Asian stocks were mixed in early trading Monday as traders kicked off a new month and quarter.
The Nikkei NIK, -1.28% lagged early, dropping 0.3% as automakers such as Honda 7267, -1.05% and Nissan 7201, -1.44% dropped some 1% on President Donald Trump’s weekend auto-tariff talk. South Korea’s Hyundai 005380, -1.99% was down similarly, and the Kospi index SEU, -1.68% was essentially flat along with Australia’s S&P/ASX 200 XJO, -0.09% . New Zealand’s NZX 50 NZ50GR, +0.04% , among the few indexes that didn’t log decent gains Friday, was up 0.3% at midday.
Japanese stocks maintained their early weakness as U.S.-related worries persisted, with a slump in sectors ranging from food to rubber, airlines and retail. But the weakest big-cap was Hitachi Chemical 4217, -4.25% , down 3.5% to 21-month lows after disclosing inappropriate data entries related to lead-acid batteries. Meanwhile, the Bank of Japan’s Tankan business-sentiment report just missed in regards to big manufacturers but was solidly in positive territory. However, it predicted the dollar will weaken to ¥107.26, 3.5 yen below where the greenback currently trades. A stronger yen is a negative for many Japanese firms’ earnings.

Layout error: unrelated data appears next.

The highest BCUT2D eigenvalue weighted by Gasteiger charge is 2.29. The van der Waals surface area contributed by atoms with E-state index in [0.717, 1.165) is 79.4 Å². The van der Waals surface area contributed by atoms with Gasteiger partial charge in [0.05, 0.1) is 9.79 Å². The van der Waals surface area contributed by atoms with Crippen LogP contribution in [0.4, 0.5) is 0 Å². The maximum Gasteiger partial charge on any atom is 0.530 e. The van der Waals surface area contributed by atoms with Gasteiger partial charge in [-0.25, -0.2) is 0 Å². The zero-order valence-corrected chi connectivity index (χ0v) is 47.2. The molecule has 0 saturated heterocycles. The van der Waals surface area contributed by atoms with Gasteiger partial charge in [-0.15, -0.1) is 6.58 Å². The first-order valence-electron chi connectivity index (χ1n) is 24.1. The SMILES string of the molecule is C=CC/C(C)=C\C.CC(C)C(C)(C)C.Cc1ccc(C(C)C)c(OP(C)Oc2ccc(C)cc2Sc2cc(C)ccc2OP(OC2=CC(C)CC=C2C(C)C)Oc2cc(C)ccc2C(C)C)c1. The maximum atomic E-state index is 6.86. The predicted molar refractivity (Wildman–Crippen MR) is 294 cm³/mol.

In China, both the Shanghai Composite SHCOMP, -1.13% and the Shenzhen Composite 399106, -0.50% slid, as Chinese tariffs on $34 billion in U.S. goods are scheduled to take effect at the end of the week. Hong Kong’s Hang Seng Index was closed for a holiday.
After logging its biggest gain in nearly 2½ years on Friday, Malaysia’s stock benchmark FBMKLCI, -0.47% was slightly lower to start Monday’s trading. Shares in Taiwan Y9999, -0.26% and Singapore STI, -0.65% also rose in early trading.